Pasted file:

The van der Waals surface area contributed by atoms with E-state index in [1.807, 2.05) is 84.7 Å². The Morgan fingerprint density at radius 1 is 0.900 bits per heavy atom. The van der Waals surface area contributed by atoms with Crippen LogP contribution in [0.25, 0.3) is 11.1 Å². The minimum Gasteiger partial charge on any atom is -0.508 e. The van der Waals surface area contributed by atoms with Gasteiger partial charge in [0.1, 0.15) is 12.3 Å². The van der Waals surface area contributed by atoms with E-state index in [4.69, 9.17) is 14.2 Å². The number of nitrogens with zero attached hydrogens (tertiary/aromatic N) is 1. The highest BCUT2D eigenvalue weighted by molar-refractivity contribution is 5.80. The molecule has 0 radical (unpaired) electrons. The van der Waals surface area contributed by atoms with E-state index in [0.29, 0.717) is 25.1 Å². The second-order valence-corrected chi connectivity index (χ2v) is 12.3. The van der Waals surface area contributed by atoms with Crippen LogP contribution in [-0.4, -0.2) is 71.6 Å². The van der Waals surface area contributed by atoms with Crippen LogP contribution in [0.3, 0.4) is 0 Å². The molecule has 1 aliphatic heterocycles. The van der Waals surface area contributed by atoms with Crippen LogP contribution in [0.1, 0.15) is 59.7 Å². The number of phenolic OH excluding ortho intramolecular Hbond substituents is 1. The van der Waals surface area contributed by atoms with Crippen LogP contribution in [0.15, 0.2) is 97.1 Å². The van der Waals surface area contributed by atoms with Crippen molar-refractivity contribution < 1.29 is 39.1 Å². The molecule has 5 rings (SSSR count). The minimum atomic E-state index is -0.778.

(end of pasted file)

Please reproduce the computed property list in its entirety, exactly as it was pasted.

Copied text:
The van der Waals surface area contributed by atoms with E-state index in [1.807, 2.05) is 84.7 Å². The Morgan fingerprint density at radius 1 is 0.900 bits per heavy atom. The van der Waals surface area contributed by atoms with Crippen LogP contribution in [0.25, 0.3) is 11.1 Å². The minimum Gasteiger partial charge on any atom is -0.508 e. The van der Waals surface area contributed by atoms with Gasteiger partial charge in [0.1, 0.15) is 12.3 Å². The van der Waals surface area contributed by atoms with E-state index in [4.69, 9.17) is 14.2 Å². The number of nitrogens with zero attached hydrogens (tertiary/aromatic N) is 1. The highest BCUT2D eigenvalue weighted by molar-refractivity contribution is 5.80. The molecule has 0 radical (unpaired) electrons. The van der Waals surface area contributed by atoms with E-state index in [0.29, 0.717) is 25.1 Å². The second-order valence-corrected chi connectivity index (χ2v) is 12.3. The van der Waals surface area contributed by atoms with Crippen LogP contribution in [-0.4, -0.2) is 71.6 Å². The van der Waals surface area contributed by atoms with Crippen LogP contribution in [0.3, 0.4) is 0 Å². The molecule has 1 aliphatic heterocycles. The van der Waals surface area contributed by atoms with Crippen LogP contribution in [0.1, 0.15) is 59.7 Å². The number of phenolic OH excluding ortho intramolecular Hbond substituents is 1. The van der Waals surface area contributed by atoms with Crippen LogP contribution in [0.15, 0.2) is 97.1 Å². The van der Waals surface area contributed by atoms with Crippen molar-refractivity contribution < 1.29 is 39.1 Å². The molecule has 5 rings (SSSR count). The minimum atomic E-state index is -0.778.